In a first-in-the-nation move, the North Dakota legislature today gave final approval to a measure to formally notify Congress, the Archivist of the United States, and the federal courts that North Dakota’s 1975 ratification of the Equal Rights Amendment expired on March 22, 1979.
The North Dakota House at 1:45 PM EDT approved the measure (Senate Concurrent Resolution No. 4010), which had passed the North Dakota Senate on February 22. Informally known as the “Count Us Out” resolution, the measure says that North Dakota’s 1975 ratification “officially lapsed” on March 22, 1979, and that North Dakota “should not be counted by Congress, the Archivist of the United States…[or] any court of law…as still having on record a live ratification” of the ERA.
Douglas D. Johnson, Senior Policy Advisor to National Right to Life and director of its ERA Project, who testified on March 18 before the North Dakota House Government and Veterans Affairs Committee in support of the “Count Us Out” resolution, explained: “North Dakota has sent a loud and clear message to Congress, the courts, and the Archivist: Count us out on the ERA. This is an emphatic repudiation of the attempts by Democrats in Congress, and Democratic attorneys general such as Virginia’s Mark Herring, to hijack long-expired actions by state legislatures and use them as props in a political mini-drama.”
Johnson said: “Contrary to some erroneous press reports, the North Dakota legislature has not ‘rescinded’ its 1975 ratification of the ERA. Rather, it has done something more meaningful — it has notified Congress, the Archivist, and Democratic attorneys general that when the ERA expired on March 22, 1979, North Dakota’s ratification also lapsed, as it incorporated the same deadline. The North Dakota resolution implicitly recognizes the fact that once the ERA expired, it ceased to exist. States that pretend to ratify the 1972 ERA, such as Virginia did in 2020, engage in gestures without legal effect – as a federal judge ruled this month in Virginia v. Ferriero.”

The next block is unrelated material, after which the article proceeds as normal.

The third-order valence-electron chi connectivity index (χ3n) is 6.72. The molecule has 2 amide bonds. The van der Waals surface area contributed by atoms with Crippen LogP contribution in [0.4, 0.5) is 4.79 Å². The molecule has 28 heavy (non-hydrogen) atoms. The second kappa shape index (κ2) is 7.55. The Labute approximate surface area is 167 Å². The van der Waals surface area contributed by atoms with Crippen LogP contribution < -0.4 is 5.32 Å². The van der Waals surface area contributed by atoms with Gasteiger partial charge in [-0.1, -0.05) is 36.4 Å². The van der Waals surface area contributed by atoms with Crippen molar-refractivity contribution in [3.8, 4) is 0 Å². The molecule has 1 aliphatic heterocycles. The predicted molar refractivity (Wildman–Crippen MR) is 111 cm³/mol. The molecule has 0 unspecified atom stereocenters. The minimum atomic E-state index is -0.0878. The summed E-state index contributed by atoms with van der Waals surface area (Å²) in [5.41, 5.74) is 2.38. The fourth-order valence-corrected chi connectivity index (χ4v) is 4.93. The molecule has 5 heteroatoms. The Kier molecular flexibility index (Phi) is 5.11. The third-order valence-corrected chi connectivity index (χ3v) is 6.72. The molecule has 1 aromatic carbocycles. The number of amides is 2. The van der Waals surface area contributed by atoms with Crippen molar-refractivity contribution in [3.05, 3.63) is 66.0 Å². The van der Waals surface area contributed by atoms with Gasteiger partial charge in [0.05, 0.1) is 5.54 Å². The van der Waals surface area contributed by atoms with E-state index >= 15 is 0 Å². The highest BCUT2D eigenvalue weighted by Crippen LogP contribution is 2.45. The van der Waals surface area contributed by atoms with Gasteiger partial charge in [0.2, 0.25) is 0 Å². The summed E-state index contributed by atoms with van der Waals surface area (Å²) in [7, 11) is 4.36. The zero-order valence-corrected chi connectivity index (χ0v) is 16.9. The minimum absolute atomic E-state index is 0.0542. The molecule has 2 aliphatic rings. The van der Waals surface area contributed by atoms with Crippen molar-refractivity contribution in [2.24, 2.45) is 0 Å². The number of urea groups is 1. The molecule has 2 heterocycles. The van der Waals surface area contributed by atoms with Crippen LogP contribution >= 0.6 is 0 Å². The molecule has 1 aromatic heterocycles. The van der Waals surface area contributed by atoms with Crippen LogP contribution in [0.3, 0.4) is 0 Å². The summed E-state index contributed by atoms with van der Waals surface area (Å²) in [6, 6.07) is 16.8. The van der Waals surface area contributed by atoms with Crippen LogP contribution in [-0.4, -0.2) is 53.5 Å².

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“The North Dakota measure is the first of its kind in the nation, but it may not be the last,” Johnson added.
Legislative backers of North Dakota’s “Count Us Out” measure said it was a response to claims made by congressional backers of measures currently under consideration (H.J. Res. 17, S.J. Res. 1) that purport to “remove the deadline” on the long-expired 1972 ERA. The congressional sponsors of those resolutions have often stated their premise that the ERA is alive and that 38 valid ratifications exist. H.J. Res. 17 passed the U.S. House of Representatives on March 17 by a vote of 222-204, which was the poorest showing on any ERA-related House vote in 50 years – barely a majority and 62 votes under the two-thirds margin required for real constitution-amending. The measure faces a much steeper climb in the U.S. Senate.
Backers of the North Dakota measure also took note of claims submitted in federal court by Virginia Attorney General Mark Herring, who sued the Archivist, claiming that action taken by the Virginia legislature in January 2020 made Virginia the 38th ratifying state (counting North Dakota), and thereby made the ERA part of the Constitution. The attorneys general of Nevada and Illinois were also parties to that lawsuit, which was backed in a friend-of-court brief by 18 other Democratic attorneys general. On March 5, 2021, Judge Rudolph Contreras (an appointee of President Obama) rejected the Virginia claims, ruling that the March 22, 1979 ERA deadline was constitutional and that no valid ratifications had occurred in Nevada, Illinois, or Virginia. Judge Contreras ruled that it would “absurd for the Archivist to ignore such a deadline,” and that the three states that acted in 2017-2020 “came too late to count.” Herring said he may appeal that ruling.
“The ERA-is-alive theories have a 40-year unbroken string of defeats in the federal courts, involving 20 federal judges and justices of every political stripe,” said NRLC’s Johnson. “Much of the news media are now participants in an elaborate theatrical production, with a political hologram playing the part of the real constitutional amendment that is now 42 years dead.”
>On February 10, 2020, Justice Ruth Bader Ginsburg, long known for her attachment to the Equal Rights Amendment, was asked directly about the status of the ERA at a forum at Georgetown University Law Center. She responded:
“I would like to see a new beginning. I’d like it to start over. There’s too much controversy about latecomers — Virginia, long after the deadline passed. Plus, a number of states have withdrawn their ratification. So, if you count a latecomer on the plus side, how can you disregard states that said, ‘We’ve changed our minds’?”
For extensive documentation on the ERA-abortion connection, see the “quotesheet” available at this URL: https://www.nrlc.org/